Gave up halfway though. painful on the eyes.

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Re: Anyone For Chinese?

by Sutekh » 21 Apr 2017 14:20

As previously mentioned, people pay to subscribe to this? It's appalling, seems to be a load of loosely related statements with no real flow. If that's the standard of journalistic writing at the FT then it's no wonder local online papers are so bad.

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Re: Anyone For Chinese?

by Tommy Youlden's Ears » 21 Apr 2017 15:17

I do pay for the FT (well, my employer does).

But not really for its coverage of Chinese interests in the EFL, which is not exactly its core purpose.

FT still maintains high journalistic standards, nothing like local tat.

The original did, of course, have paragraphs...


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Re: Anyone For Chinese?

by Hound » 21 Apr 2017 15:41

I'd rather read GetReading's 'web chat with J Low' than try to read through that lot again.

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Re: Anyone For Chinese?

by royalp-we » 26 Apr 2017 10:10

BBC Berks - Reading FC: Tiger wants to 'make the club stronger'
Royals part owner Sumrith Thanakarnjanasuth gives the latest on the ownership situation.
Often known as 'Tiger' one member of the Thai consortium which owns Reading FC explains why they are looking for new investment.
"We are not looking to sell," he told BBC Radio Berkshire's Andrew Peach. "We just want to make the club stronger.
"We need to find a partner where we can work together...we are not selling [all of it], just a part of it."
And Thanakarnjanasuth also gave an indication about why the potential new Chinese investors wanted to get involved.
"They have a desire on European and UK football, that's what they told us."


http://www.bbc.co.uk/programmes/p0514wsb

This bit made me chuckle :lol:

Tiger "Not sure what Lady Sasima means when she says we can't afford to run the club"

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Re: Anyone For Chinese?

by The Royal Forester » 26 Apr 2017 15:09

I am very confused having just listened to an interview with "Tiger"! He contradicted many things that "Lady Sas." said in her interview on the radio a couple of weeks ago.
Sorry, but I don't know how to post a link to it, but if you go to The Tilehurst End website, there is a link to the interview to BBCRB on the Peachy programme. If you listen and can make any sense of what is happening about the "takeover/non-takeover/investment/we are not selling the club", can you put this old fogie out his confused state of mind,---- please......

Ooops, bit late but, I would still be grateful if anyone could explain what is happening to our club.

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Re: Anyone For Chinese?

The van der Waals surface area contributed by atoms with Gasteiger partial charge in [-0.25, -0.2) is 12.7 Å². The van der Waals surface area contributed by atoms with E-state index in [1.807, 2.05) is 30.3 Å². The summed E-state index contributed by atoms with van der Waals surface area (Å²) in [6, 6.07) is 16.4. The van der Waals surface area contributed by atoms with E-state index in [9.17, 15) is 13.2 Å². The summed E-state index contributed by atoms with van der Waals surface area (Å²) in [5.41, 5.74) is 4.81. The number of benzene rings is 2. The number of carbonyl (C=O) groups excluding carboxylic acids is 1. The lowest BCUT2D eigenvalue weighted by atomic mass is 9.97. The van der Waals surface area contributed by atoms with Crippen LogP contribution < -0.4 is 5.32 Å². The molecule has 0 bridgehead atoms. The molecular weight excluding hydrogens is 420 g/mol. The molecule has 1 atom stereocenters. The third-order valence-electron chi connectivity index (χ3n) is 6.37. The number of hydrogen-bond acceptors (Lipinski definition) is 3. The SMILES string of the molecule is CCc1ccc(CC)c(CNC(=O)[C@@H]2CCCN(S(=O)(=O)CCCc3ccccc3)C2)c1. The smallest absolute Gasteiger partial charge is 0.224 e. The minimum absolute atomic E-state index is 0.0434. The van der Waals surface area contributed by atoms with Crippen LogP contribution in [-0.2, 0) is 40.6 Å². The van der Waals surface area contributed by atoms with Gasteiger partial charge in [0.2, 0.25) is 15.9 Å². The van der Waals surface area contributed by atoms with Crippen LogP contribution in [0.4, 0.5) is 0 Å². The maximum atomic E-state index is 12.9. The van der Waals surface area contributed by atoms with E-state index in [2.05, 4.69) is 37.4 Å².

by muirinho » 26 Apr 2017 15:27

The Royal Forester I am very confused having just listened to an interview with "Tiger"! He contradicted many things that "Lady Sas." said in her interview on the radio a couple of weeks ago.
Sorry, but I don't know how to post a link to it, but if you go to The Tilehurst End website, there is a link to the interview to BBCRB on the Peachy programme. If you listen and can make any sense of what is happening about the "takeover/non-takeover/investment/we are not selling the club", can you put this old fogie out his confused state of mind,---- please......

Ooops, bit late but, I would still be grateful if anyone could explain what is happening to our club.


I strongly suspect that Tiger wants to stay in and Lady Sasima wants to get out (of the football part anyway), and therefore what each of them are saying applies to them personally rather than the consortium as a whole.

I think we will end up with a new consortium, in which some, but not all, of our Thai investors will have a stake - almost certainly not the majority stake. that consortium might or might not involve the Chinese family that are currently highly interested.

Don't know about the third guy but Tiger always struck me as being the most interested in the football side of things - perhaps we currently have a conflict between those who are regarding the bottomless money pit that is Championship football with increasing horror, and those that are still committed, but are looking for extra help.


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Re: Anyone For Chinese?

by Vision » 26 Apr 2017 15:40

muirinho
The Royal Forester I am very confused having just listened to an interview with "Tiger"! He contradicted many things that "Lady Sas." said in her interview on the radio a couple of weeks ago.